Adam Lyons is a PhD student in the Committee on the Study of Religion at Harvard University and a visiting fellow at Waseda University in Tokyo. His dissertation deals with prison chaplaincy in Japan from the Meiji period (1868-1912) to the present day. He is a member of the American Academy of Religion, the Association for Asian Studies, the Japanese Association for the Study of Religion and Society, and the Japanese Association for Religious Studies.

Founder’s Memoirs

Twists and Turns on the Path to Peace by Nikkyo Niwano

Nikkyo Niwano, the founder of Rissho Kosei-kai, was an honorary president of the World Conference of Religions for Peace and was honorary chairman of Shinshuren (Federation of New Religious Organizations of Japan) at the time of his death in October 1999. He was awarded the 1979 Templeton Prize for Progress in Religion.

The Threefold Lotus Sutra: A Modern Commentary (123)

The Sutra of the Lotus Flower of the Wonderful Law Chapter 25: The All-Sidedness of the Bodhisattva Regarder of the Cries of the World (2) by Nikkyo Niwano

This is the 123rd installment of a detailed commentary on the Threefold Lotus Sutra by the founder of Rissho Kosei-kai, Rev. Nikkyo Niwano.

Dharma World

  1. Autumn 2019, Volume 46

    Manga, Anime, and Contemporary Religion

  2. Spring 2019, Volume 46

    Is Emptiness the Goal?

  3. July-December 2018, Volume 45

    The Buddhahood of Plants and Trees: The Environment and Buddha-Nature

  4. January-June 2018, Volume 45

    Buddhism’s One Vehicle in a World of Many Religions

  5. July-December 2017, Volume 44

    Religions Tackling Extremism

  6. January-June 2017, Volume 44

    Religion and Animals

  7. October-December 2016, Volume 43

    Features: Listening

  8. July-September 2016, Volume 43

    Contemporary Ideas about Karma

  9. April-June 2016, Volume 43

    Buddhism and Food

  10. January-March 2016, Volume 43

    Dual Religious Identity: Can One Practice Two Religions?

  11. October-December 2015, Volume 42

    The Modern Significance of Meditative Practices in Religions

  12. July-September 2015, Volume 42

    Religious Rituals and Their Meaning for Today

  13. April-June 2015, Volume 42

    Religion's Contributions to Society

  14. January-March 2015, Volume 42

    Cultivating Hearts That Welcome the Other

  15. October-December 2014, Volume 41

    Buddhism and Language

  16. July-September 2014, Volume 41

    Life After Death

  17. April-June 2014, Volume 41

    Building an East Asian Community: Roles of Religions

  18. January-March 2014, Volume 41

    Aging Societies and Religion

  19. October-December 2013, Volume 40

    Nuclear Power and Contemporary Religion

  20. July-September 2013, Volume 40

    Where Does the Buddha Live Now?

  21. April-June 2013, Volume 40

    Modern Meanings of Festivals

  22. January-March 2013, Volume 40

    Transforming Greed

  23. October-December 2012, Volume 39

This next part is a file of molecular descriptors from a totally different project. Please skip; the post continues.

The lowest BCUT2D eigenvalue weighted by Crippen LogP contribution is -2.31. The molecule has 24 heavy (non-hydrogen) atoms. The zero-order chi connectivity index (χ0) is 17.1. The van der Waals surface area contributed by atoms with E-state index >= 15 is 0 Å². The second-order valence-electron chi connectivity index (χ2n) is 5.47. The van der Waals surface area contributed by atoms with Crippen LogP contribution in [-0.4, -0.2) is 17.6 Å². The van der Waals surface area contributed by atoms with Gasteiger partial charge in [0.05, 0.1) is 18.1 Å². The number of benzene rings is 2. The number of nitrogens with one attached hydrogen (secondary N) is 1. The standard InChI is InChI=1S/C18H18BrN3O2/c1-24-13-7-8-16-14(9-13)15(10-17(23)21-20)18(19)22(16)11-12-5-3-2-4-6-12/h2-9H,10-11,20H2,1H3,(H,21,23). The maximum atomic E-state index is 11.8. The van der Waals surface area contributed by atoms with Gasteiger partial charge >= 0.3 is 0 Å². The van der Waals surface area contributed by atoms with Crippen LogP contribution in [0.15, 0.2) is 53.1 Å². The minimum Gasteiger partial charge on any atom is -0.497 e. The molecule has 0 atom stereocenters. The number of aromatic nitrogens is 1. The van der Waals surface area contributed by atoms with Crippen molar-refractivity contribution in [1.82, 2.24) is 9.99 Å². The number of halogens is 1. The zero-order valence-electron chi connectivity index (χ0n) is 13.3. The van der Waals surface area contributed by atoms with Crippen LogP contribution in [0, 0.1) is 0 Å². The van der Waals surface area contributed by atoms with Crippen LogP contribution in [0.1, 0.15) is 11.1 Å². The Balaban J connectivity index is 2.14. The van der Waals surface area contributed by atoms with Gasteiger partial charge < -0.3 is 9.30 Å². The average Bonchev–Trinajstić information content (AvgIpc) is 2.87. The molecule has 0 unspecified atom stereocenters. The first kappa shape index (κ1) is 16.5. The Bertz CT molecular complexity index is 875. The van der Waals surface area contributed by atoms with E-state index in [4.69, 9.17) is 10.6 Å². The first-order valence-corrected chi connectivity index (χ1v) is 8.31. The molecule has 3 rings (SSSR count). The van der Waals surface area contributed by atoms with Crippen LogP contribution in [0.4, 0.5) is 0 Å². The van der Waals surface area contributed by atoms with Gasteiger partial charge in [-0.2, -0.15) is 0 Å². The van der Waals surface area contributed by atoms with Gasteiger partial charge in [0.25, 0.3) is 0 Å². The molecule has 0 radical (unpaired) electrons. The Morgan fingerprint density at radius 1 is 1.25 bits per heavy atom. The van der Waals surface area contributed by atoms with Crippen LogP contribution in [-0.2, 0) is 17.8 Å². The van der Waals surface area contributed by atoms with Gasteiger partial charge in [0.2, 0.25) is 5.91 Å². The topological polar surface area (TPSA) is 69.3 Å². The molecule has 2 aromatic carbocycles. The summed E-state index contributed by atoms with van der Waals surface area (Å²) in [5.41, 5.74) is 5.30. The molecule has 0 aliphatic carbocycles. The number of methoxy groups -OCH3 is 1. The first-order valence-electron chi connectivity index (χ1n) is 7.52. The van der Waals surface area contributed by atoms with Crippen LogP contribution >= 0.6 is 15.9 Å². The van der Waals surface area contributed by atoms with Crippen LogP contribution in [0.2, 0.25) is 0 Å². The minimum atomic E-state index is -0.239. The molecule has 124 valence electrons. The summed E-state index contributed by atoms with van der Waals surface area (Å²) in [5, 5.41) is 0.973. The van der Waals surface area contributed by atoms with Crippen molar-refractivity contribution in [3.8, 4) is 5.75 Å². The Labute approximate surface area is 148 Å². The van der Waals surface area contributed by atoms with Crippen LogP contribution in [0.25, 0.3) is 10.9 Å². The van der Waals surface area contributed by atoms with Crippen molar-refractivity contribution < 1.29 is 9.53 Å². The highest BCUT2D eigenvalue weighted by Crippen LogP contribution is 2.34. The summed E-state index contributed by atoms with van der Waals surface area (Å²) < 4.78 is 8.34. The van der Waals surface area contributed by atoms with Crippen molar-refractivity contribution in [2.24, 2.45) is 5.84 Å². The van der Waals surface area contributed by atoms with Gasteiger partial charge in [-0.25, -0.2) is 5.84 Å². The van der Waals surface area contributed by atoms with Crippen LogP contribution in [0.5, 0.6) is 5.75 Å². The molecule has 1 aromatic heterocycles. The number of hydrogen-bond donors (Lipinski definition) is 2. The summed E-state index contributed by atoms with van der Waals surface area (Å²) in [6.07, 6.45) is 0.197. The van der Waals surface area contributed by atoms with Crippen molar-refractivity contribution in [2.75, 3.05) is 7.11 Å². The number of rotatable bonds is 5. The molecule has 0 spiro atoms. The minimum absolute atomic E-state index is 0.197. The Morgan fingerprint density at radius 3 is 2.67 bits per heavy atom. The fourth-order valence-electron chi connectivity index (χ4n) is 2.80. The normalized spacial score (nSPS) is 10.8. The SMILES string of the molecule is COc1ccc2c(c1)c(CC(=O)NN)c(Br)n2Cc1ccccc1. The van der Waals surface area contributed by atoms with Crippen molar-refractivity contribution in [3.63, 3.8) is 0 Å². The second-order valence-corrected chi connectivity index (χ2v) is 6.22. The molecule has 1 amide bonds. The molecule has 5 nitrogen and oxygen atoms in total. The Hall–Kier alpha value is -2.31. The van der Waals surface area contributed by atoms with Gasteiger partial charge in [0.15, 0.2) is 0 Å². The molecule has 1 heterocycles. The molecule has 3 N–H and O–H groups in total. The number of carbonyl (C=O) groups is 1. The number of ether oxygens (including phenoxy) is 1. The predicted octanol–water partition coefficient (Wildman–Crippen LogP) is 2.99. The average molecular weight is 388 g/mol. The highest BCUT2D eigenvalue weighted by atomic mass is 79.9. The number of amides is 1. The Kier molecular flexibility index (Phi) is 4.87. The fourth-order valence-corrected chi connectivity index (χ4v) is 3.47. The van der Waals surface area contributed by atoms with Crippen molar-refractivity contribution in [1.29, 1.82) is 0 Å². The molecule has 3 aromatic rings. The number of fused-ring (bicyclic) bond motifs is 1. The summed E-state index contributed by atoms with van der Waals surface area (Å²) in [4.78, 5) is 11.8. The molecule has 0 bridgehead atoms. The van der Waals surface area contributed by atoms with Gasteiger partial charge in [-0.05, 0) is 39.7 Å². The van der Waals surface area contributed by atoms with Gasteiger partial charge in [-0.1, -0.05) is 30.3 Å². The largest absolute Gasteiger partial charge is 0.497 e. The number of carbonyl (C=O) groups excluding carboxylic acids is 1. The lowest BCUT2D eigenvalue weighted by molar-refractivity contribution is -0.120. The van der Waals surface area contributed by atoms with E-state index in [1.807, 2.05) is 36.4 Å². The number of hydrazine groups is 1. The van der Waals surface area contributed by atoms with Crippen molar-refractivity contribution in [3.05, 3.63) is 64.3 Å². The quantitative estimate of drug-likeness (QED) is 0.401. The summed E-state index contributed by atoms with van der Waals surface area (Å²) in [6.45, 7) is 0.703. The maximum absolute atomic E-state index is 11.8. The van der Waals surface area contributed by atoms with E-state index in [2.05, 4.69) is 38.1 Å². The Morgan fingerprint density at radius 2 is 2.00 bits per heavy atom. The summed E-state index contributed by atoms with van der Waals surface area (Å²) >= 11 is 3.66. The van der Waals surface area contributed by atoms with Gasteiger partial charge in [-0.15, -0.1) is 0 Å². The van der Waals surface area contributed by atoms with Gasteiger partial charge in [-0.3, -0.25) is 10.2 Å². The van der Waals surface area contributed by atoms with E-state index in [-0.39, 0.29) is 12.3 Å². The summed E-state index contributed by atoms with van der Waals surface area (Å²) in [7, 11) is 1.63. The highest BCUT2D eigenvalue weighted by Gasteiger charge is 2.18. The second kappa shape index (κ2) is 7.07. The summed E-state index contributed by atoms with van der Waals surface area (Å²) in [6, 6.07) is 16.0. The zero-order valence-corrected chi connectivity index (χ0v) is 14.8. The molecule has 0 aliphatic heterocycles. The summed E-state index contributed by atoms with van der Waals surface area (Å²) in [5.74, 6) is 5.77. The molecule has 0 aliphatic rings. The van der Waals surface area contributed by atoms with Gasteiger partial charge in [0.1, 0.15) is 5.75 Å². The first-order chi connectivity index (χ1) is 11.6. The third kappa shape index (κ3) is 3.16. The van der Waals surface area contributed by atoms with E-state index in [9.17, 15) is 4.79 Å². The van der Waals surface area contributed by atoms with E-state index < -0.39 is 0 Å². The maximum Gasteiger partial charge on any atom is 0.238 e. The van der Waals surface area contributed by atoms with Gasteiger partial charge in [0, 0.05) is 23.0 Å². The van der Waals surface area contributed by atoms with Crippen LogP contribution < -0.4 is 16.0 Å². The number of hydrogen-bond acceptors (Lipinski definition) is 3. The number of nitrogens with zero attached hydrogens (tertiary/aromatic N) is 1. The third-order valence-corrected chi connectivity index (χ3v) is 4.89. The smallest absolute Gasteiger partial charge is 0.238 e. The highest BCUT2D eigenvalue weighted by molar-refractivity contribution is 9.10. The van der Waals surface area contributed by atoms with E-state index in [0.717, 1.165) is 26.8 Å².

Religions Coping with Prejudice

  24. July-September 2012, Volume 39

    The Significance of Religious Communities

  25. April-June 2012, Volume 39

    Buddhist Teachings on Spiritual Liberation

  26. January-March 2012, Volume 39

    The Meaning of Modern Pilgrimage

  27. October-December 2011, Volume 38

    The Evolution of Funerals in Japan

  28. July-September 2011, Volume 38

    Buddhism in North America

  29. April-June 2011, Volume 38

    Religion and the Power of Women

  30. January-March 2011, Volume 38

    What Is True Wealth?

  31. October-December 2010, Volume 37

    Dialogue Draws Religions Closer

  32. July-September 2010, Volume 37

    Tackling the Question "What Is the Lotus Sutra?"

  33. April-June 2010, Volume 37

    Religion's Role in Abolishing Nuclear Weapons

  34. January-March 2010, Volume 37

    Help in Overcoming Alienation

  35. October-December 2009, Volume 36

    Religion and Prayer

  36. July-September 2009, Volume 36

    Religion and Media

  37. April-June 2009, Volume 36

    Religion and Health

  38. January-March 2009, Volume 36

    The Changing Forms of the Family and the Role of Religion

  39. October-December 2008, Volume 35

    The Meaning of Giving in the Contemporary World

  40. July-September 2008, Volume 35

    Buddhism in the Face of Environmental Crisis

  41. April-June 2008, Volume 35

    The Many Forms of the Bodhisattva Kuan-yin

  42. January-March 2008, Volume 35

    Article 9 of the Japanese Constitution

  43. October-December 2007, Volume 34

    Buddhism and Bioethics

  44. July-September 2007, Volume 34

    Respect for Ancestors

  45. April-June 2007, Volume 34

    Self-Examination and Peace Work

  46. January-March 2007, Volume 34

    Buddhism and Social Responsibility: Boddhisattva Practice Today

  47. October-December 2006, Volume 33

    Buddishm in Dialogue

  48. July-September 2006, Volume 33

    Religions Working for Peace

  49. April-June 2006, Volume 33

    Creating the World of the One Vehicle: The Centennial of the Birth of Rev. Nikkyo Niwano

  50. January-February 2006, Volume 33

    The Human Condition and Religion: A Global Future?

  51. November-December 2005, Volume 32

    Remembering Hiroshima

  52. September-October 2005, Volume 32

    Spirituality and Development

  53. July-August 2005, Volume 32

    Women in Contemporary Japanese Religion and Society

  54. May-June 2005, Volume 32

    Rissho Kosei-kai 67th

  55. March-April 2005, Volume 32

    "Thousand Buddhas," Sanbanggulsa Temple, South Korea

  56. January-February 2005, Volume 32

    Emerging Forms of Spirituality

  57. November-December 2004, Volume 31

    Peace Building Through Multi-Religious Cooperation

  58. September-October 2004, Volume 31

    The Increasing Importance of Dialogue and Cooperation

  59. July-August 2004, Volume 31

    Paths to Reconciliation

  60. May-June 2004, Volume 31

    Religion in Crisis

  61. March-April 2004, Volume 31

    Spiritual Friendship

  62. January-February 2004, Volume 31

    Resolving Conflict

  63. November-December 2003, Volume 30

    Dividing Good From Evil

  64. September-October 2003, Volume 30

    Common Truths: Cooperation Among Religions

  65. July-August 2003, Volume 30

    Niwano Peace Foundation

  66. May-June 2003, Volume 30

    Religionists United in Prayer for Peace

  67. March-April 2003, Volume 30

    Life is Larger Than Globalization

  68. January-February 2003, Volume 30

    Emerging Forms of Spirituality

  69. November-December 2002, Volume 29

    Roundtable Disscussion at the World Congress of the International Association for Religious Freedom

  70. September-October 2002, Volume 29

    Sixth Assembly of the Asian Conference on Religion and Peace, Yogyakarta, Indonesia

  71. July-August 2002, Volume 29

    The Most Reverend Samuel Ruiz Garcia, Recipient of the 19th Niwano Peace Prize

  72. May-June 2002, Volume 29

    National Treasure Tapestry Illustrating Shakyamuni Sermon to the Faithful

  73. March-April 2002, Volume 29

    Celebration of the Anniversary of Shakyamuni's Birth

  74. January-February 2002, Volume 29

    Religious Delegates Gather in New York for WCRP Symposium